Democracy makes us think in ideological terms instead of realistic ones: its first concern, above all else, is that all voices are represented equally, because this is how democracy makes decisions; “one person, one vote” is the primary rule.
This means that we naturally think in terms of “on my ideological team” or “not on my ideological team,” or admit our defeat and just choose whatever candidate we find more personable. Instead of choosing what we think is the best answer, we are like a cheering section at a sportsball event.
Race seems like it would interrupt this process, but ideology is simpler than racial or ethnic consciousness, so people choose by ideology and ignore race:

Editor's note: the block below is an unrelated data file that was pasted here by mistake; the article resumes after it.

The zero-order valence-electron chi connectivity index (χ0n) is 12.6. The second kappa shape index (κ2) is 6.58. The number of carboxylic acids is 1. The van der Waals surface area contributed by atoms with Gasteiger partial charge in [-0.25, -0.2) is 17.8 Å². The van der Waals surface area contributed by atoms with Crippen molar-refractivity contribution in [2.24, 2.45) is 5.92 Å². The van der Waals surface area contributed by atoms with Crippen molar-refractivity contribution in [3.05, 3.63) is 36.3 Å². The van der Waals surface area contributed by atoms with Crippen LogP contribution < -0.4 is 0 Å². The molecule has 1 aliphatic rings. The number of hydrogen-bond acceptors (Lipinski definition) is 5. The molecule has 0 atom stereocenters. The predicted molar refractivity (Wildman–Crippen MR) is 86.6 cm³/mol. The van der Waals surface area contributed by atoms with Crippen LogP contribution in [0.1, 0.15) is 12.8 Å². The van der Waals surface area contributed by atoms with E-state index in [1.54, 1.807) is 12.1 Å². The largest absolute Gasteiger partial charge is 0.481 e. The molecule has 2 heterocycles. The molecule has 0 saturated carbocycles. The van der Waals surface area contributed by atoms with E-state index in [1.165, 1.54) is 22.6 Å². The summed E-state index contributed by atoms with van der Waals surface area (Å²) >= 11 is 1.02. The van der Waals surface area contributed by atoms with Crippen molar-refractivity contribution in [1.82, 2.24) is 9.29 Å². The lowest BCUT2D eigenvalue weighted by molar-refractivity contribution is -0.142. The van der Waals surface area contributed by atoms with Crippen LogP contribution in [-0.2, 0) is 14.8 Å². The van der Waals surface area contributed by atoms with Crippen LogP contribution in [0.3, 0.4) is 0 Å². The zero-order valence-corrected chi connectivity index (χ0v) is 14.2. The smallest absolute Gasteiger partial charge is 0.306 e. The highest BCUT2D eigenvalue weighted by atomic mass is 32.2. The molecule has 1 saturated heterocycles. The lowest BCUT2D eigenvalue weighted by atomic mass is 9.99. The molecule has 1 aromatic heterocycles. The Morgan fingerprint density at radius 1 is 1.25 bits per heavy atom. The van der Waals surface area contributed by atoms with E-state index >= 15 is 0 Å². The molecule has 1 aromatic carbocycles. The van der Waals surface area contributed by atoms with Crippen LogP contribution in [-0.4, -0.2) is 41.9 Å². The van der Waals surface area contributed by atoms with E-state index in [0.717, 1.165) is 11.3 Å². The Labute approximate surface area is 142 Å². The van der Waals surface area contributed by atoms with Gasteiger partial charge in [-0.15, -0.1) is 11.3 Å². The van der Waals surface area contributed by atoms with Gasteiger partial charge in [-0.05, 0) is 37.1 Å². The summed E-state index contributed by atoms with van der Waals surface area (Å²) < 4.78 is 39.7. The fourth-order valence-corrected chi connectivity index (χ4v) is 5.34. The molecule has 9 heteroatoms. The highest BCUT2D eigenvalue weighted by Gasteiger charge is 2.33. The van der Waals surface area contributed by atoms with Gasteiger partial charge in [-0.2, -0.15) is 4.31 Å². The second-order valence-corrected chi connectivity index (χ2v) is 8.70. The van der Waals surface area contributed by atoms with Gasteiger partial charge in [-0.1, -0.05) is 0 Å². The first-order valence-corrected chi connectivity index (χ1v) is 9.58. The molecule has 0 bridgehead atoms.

Using large samples that are nationally diverse or nationally representative (total N = 44,836), this article presents evidence that citizens’ prejudice does not usually benefit or undermine politicians who are from a particular demographic group, as many past studies assumed; instead, citizens’ prejudice is associated with support for conservative politicians and opposition to liberal politicians, regardless of politicians’ demographic background.
This means that effectively, ideology has replaced race. The last fifty years of voting makes sense in this context, where people have consistently refused to address racial issues with anything but the democratic ideology of universal equality.